When April with his showers sweet with fruit
The drought of March has pierced unto the root
And bathed each vein with liquor that has power
To generate therein and sire the flower;
When Zephyr also has, with his sweet breath,
Quickened again, in every holt and heath,
The tender shoots and buds, and the young sun
Into the Ram one half his course has run,
And many little birds make melody
That sleep through all the night with open eye
(So Nature pricks them on to ramp and rage)-
Then do folk long to go on pilgrimage,
And palmers to go seeking out strange strands,
To distant shrines well known in sundry lands.
(Canterbury Tales, lines 1-14)
So begins the prologue to the great work of mediaeval literature The Canterbury Tales, written by Geoffrey Chaucer at the close of the 14th century, in which the author celebrates Spring as a time for beginning journeys. If today’s weather where you are is half as cold and blustery as it is where I am, in eastern Scotland, however, even leaving the house might seem very unappealing. Fortunately, we can embark upon our own mediaeval odyssey without venturing too far out of doors through today’s mediaeval cd: From Byzantium to Andalusia by the Oni Wytars Ensemble.
The album draws from the rich musical traditions and cultural interactions of the mediaeval Mediterranean, evoking soundscapes from the Sephardic communities of Spain, the Sufi mystical tradition of Anatolia, and, of course, from the Christian devotional repertoir. These works date from the 12th to the 15th centuries, spanning a period famous for military exploits, such as the Crusades to the Levant and the Reconquista of Spain, which ousted the peninsula’s Muslim inhabitants. At the same time, Christian pilgrims continued to travel to see the holy sites of Jerusalem, and the Hajj brought Muslims from as far afield as Central Asia and Andalusia to Mecca, in the Hijaz.
These pilgrims were a significant force for the spread of cultural knowledge throughout the Middle Ages, as can be seen by the detailed knowledge of Jerusalem displayed by writers in Western Scotland even in the 7th century, and would often have been the most well-travelled individuals in their home communities. They were also, as this album attests, intimately bound up in the musical traditions of the Mediterranean.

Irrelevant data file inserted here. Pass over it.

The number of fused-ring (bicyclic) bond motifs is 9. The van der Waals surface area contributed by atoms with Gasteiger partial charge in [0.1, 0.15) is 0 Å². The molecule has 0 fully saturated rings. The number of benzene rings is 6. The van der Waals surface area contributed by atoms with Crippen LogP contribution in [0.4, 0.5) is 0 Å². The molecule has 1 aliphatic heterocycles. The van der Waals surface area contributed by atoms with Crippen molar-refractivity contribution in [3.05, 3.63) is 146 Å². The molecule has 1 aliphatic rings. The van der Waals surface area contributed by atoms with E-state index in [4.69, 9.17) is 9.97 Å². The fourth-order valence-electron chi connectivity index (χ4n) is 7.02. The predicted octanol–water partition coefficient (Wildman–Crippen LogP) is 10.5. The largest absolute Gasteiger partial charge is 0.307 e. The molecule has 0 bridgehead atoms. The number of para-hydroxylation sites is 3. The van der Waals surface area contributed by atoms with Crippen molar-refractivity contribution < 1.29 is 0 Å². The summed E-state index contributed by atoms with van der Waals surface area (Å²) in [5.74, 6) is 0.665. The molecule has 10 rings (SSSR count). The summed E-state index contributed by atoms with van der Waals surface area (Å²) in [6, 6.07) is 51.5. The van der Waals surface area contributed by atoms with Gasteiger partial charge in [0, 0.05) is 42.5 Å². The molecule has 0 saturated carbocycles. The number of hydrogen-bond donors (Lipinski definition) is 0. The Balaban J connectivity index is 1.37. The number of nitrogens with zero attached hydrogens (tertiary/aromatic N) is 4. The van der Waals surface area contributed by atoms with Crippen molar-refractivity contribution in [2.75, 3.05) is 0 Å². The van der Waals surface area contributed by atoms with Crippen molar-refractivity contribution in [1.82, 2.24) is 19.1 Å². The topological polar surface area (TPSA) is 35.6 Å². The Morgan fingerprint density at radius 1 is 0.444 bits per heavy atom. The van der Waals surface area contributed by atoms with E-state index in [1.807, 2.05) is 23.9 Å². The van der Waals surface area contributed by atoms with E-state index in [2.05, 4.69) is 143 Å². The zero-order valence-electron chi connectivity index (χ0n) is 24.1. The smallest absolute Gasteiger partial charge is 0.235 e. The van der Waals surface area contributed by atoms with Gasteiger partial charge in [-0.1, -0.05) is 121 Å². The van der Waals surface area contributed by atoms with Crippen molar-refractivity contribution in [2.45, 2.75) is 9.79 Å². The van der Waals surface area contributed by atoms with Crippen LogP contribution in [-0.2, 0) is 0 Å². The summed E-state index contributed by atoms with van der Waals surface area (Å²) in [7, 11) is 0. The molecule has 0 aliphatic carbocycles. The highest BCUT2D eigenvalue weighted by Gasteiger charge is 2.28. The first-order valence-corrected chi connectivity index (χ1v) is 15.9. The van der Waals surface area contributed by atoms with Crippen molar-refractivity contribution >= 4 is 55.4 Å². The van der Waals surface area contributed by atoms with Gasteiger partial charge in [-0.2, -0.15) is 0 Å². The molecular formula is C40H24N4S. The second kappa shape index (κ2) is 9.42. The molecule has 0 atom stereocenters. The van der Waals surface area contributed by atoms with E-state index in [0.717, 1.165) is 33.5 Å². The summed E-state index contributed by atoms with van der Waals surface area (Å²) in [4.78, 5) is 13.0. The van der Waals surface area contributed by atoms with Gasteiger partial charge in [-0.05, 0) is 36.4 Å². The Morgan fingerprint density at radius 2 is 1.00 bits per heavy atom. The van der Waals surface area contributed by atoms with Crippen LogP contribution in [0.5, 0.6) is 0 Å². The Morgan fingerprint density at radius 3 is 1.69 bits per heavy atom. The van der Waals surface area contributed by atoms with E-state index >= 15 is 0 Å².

The journey of From Byzantium to Andalusia begins with a rendition of Kyrie Eleison from the traditions of the Christian Arabs resident in Lebanon. Although conquered by the first Islamic Caliphate in the 7th century, the Christian communities of Lebanon, Syria, and even Egypt, continued to play a vital part in theological debate and cultural production. We might imagine music from this tradition playing not only during church services, but also during occasions like the Syrian Christian wedding procession witnessed by the traveller Ibn Jubayrin the 1180s.
From here, the album proceeds to Italy, where music preserved in collections (Laudari) was written especially for urban processions of devotional fraternities. These groups joined together to sponsor masses for their members, but also played an important part in civic life. Their ability to patronise musicians in the creation of religious music, as well as the inspirations from secular songs, points to the influence of lay-people in creating Christian culture. The result is lively, rich, and sincere, evoking the atmosphere of mediaeval festivals.
This vigour is carried into the ensemble’s musical rendition of the poetry of Yunus Emre, a mystical Islamic poet writing in 13th century Anatolia. As a Sufi, Yunus Emre would have acknowledged the role of music and chant in bringing the devotee closer to God. Even today, the so-called whirling dervishes in Turkey maintain this use of music in Islamic culture. The tracks of Yunus Emre’s poetry reflect its trance-like power, and present some of the earliest poetry of this style written in Turkish, rather than Persian or Arabic.
In Christian Spain, too, pilgrims not only sang, but also danced, at sacred sites, a practice mentioned in the Red Book of Montserrat. The Iberian peninsula, however, was also home to substantial numbers of Muslims and Jews, both of whom had developed powerful musical traditions of their own. The Sephardic songs in particular were dispersed to the eastern Mediterranean, where the Ottoman cities of Salonica and Smyrna became influential Jewish centres. Thanks to fragments of musical notation attached to Hebrew verses, the strong rhythms and enchanting vocals of these songs can attest to yet another strand of the travelling music of the Mediterranean.
Thanks to this excellent album, the soundscapes of the mediaeval Mediterranean are brought wonderfully to life. At times haunting, at others joyful, they take the listener a varied and engrossing journey through the region’s many cultures and religions, and illustrate the ways in which songs, as well as people, perform pilgrimages.
In my next musical post, I hope to focus on music about, rather than from the Middle Ages. If you have any candidates, I’d love to hear about them in the comments! Who knows, they may even feature in the blog itself!
The modern English verses from the Canterbury Tales were accessed from this online archive of Chaucer.